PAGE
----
write generic code that uses locations and drawing info. to process game objects, extract their locations and drawing info, and pass that on to the generic routines.

 

when i say "composed of", i mean composition vs inheritance, not components as in ECS.

 

 

as for what to put in separate files:

 

any module that you want to be able to link by itself to a program should be a separate file. 

 

modules that use other modules should auto-include. so your generic GUI module which uses your custom font module should auto-include your custom font module.

 

APIs that are typically used together can go in a single file (compiles and links faster). but for organization sake, you may want separate modules, along with a wrapper module (basically just a .h file that includes the other modules). this keeps the files S.R.P friendly.  

 

in the end, its a mater of personal preference. Caveman 1.0 had about 20 code modules. all nicely divvied up as to what they did and such.

Caveman 3.0 is just 3: gamelib, audio, and game.  all the generic modules except audio are in the gamelib.  all the game specific code (about 125,000 lines of it) is in the game module. all the code is still divvied up into separate modules with good SRP.  they just appear one after the other in the same file, that's all.

Edited by Norman Barrows

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for game object lists, load and save might be added to the list of add, remove, render, input handler, update, and play_sfx as possible public methods.

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for globals like quit game, quit program, current _view (game state in multi-state game),  i was declaring locally and passing down, but i think i may favor a global struct with public load and save methods, as it more closely parallels the organization of object list code.

 

it would be very nice if you could get it down to just two basic types of modules:

 

1. wrapper menu modules with init, run, and end,

2. game object/data modules with add/remove/render/input/update/load/save/play_sfx as possible public methods.

 

using a global struct makes the globals a data module.  the primary motivation for this was that declaring them locally, i had no nice load and save mechanism. but as a separate module, they're just another module with public load and save methods to be called by the main load and save routines.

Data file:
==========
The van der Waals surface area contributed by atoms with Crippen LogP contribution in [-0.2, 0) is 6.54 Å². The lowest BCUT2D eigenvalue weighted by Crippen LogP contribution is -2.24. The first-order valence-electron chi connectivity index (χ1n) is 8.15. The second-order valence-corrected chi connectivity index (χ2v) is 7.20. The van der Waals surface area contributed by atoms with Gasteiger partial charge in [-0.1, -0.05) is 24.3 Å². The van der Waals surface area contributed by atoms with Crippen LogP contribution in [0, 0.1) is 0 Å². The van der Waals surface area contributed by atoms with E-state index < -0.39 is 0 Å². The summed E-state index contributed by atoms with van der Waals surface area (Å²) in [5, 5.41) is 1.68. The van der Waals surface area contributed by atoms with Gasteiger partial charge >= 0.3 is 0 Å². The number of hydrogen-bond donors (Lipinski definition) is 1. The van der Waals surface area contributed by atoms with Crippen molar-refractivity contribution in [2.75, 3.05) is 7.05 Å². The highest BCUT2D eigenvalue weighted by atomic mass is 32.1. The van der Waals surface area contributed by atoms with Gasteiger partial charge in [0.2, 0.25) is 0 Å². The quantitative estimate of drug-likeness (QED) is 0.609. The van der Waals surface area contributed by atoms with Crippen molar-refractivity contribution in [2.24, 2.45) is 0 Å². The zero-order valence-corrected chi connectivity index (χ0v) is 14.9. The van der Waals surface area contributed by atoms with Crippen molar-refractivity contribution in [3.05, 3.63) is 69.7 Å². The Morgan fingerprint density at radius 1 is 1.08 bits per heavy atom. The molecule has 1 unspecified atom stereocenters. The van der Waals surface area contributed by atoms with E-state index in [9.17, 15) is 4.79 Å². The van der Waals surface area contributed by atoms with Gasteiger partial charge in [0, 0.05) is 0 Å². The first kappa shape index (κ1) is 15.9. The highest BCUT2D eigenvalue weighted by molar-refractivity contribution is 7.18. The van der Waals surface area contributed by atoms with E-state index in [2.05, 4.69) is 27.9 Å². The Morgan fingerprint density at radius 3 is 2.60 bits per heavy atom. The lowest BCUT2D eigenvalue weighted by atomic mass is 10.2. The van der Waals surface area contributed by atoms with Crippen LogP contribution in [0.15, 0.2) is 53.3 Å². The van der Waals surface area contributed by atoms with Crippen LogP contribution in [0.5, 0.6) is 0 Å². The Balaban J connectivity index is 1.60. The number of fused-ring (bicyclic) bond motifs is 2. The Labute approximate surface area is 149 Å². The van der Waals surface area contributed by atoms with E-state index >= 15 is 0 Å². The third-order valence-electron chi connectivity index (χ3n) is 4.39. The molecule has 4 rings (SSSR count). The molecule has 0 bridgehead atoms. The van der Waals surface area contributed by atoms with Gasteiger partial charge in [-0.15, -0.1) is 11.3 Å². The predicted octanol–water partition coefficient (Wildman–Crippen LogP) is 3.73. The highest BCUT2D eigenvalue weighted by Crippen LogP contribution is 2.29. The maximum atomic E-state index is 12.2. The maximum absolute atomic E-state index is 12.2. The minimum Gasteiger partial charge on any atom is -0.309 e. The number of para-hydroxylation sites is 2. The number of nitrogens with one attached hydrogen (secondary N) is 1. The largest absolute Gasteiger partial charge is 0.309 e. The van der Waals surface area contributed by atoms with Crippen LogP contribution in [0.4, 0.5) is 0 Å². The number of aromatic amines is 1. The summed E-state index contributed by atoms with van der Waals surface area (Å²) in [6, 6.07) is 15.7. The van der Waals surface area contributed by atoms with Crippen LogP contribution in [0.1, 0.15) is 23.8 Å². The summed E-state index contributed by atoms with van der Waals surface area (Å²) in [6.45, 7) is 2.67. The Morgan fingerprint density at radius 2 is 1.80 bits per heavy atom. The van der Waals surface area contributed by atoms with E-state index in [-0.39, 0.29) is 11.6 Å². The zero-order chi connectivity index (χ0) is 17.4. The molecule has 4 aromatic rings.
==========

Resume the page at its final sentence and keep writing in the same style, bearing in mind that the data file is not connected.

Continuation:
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Long story short: separate everything. And everything should handle one thing.

 

If you're using C++, then you would make a yourName.h and yourName.cpp for your classes.

  • sound.h, sound.cpp
  • image.h, image.cpp
  • event.h, event.cpp
  • window.h, window.cpp
  • etc.

 

I can say this because I've been down that road, but never ever put everything in main.cpp if you're working on a bigger game. Not only is it hard to look at, but it'll kill your motivation too. Nobody likes walls of text, right? If your project is a pie, then you would put the slices on different plates. This is known as the Single-Responsibility Principle (SRP).

 

In my opinion, if something can be separated, then it definitely should be separated. Don't worry too much about having a lot of files. Heck, don't worry about splitting even the most trival things apart. If you look at SDL, it follows this SRP design pattern. And the bonus is that you will have smaller files that are easier to look at, manage, edit, and what have you.

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Long story short: separate everything. And everything should handle one thing.

 

If you're using C++, then you would make a yourName.h and yourName.cpp for your classes.

  • sound.h, sound.cpp
  • image.h, image.cpp
  • event.h, event.cpp
  • window.h, window.cpp
  • etc.

 

I can say this because I've been down that road, but never ever put everything in main.cpp if you're working on a bigger game. Not only is it hard to look at, but it'll kill your motivation too. Nobody likes walls of text, right? If your project is a pie, then you would put the slices on different plates. This is known as the Single-Responsibility Principle (SRP).

 

In my opinion, if something can be separated, then it definitely should be separated. Don't worry too much about having a lot of files. Heck, don't worry about splitting even the most trival things apart. If you look at SDL, it follows this SRP design pattern. And the bonus is that you will have smaller files that are easier to look at, manage, edit, and what have you.

 

What about rendering, I'm still kinda confused on where I should do that.

Should I do it in window.cpp/h or should I do it in it's own class?

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Do rendering in its own class. It's not the window's responsibility to render. And rendering can occur without a window at all.

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Do rendering in its own class. It's not the window's responsibility to render. And rendering can occur without a window at all.

 

Alright, thank you :)